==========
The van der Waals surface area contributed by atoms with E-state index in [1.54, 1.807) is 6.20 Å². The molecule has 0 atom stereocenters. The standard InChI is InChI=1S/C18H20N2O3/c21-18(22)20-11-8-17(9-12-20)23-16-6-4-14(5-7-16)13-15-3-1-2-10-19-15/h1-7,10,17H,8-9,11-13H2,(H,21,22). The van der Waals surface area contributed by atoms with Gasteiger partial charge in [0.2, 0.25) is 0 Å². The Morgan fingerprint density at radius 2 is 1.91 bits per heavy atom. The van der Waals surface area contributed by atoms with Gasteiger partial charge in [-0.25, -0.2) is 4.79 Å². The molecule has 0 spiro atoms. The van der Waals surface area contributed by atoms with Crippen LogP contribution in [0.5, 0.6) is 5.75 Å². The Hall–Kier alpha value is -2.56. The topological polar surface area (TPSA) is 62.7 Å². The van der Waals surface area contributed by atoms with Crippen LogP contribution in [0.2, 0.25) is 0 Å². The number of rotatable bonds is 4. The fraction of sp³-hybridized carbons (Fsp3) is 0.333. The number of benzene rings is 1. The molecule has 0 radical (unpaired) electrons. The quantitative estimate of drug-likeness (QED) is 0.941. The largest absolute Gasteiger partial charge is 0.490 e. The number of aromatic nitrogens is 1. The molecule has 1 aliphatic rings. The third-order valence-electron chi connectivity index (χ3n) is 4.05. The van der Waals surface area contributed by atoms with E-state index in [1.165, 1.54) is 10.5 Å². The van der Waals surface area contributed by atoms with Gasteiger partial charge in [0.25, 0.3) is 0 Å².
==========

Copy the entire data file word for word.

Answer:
The van der Waals surface area contributed by atoms with E-state index in [1.54, 1.807) is 6.20 Å². The molecule has 0 atom stereocenters. The standard InChI is InChI=1S/C18H20N2O3/c21-18(22)20-11-8-17(9-12-20)23-16-6-4-14(5-7-16)13-15-3-1-2-10-19-15/h1-7,10,17H,8-9,11-13H2,(H,21,22). The van der Waals surface area contributed by atoms with Gasteiger partial charge in [0.2, 0.25) is 0 Å². The Morgan fingerprint density at radius 2 is 1.91 bits per heavy atom. The van der Waals surface area contributed by atoms with Gasteiger partial charge in [-0.25, -0.2) is 4.79 Å². The molecule has 0 spiro atoms. The van der Waals surface area contributed by atoms with Crippen LogP contribution in [0.5, 0.6) is 5.75 Å². The Hall–Kier alpha value is -2.56. The topological polar surface area (TPSA) is 62.7 Å². The van der Waals surface area contributed by atoms with Crippen LogP contribution in [0.2, 0.25) is 0 Å². The number of rotatable bonds is 4. The fraction of sp³-hybridized carbons (Fsp3) is 0.333. The number of benzene rings is 1. The molecule has 0 radical (unpaired) electrons. The quantitative estimate of drug-likeness (QED) is 0.941. The largest absolute Gasteiger partial charge is 0.490 e. The number of aromatic nitrogens is 1. The molecule has 1 aliphatic rings. The third-order valence-electron chi connectivity index (χ3n) is 4.05. The van der Waals surface area contributed by atoms with E-state index in [1.165, 1.54) is 10.5 Å². The van der Waals surface area contributed by atoms with Gasteiger partial charge in [0.25, 0.3) is 0 Å².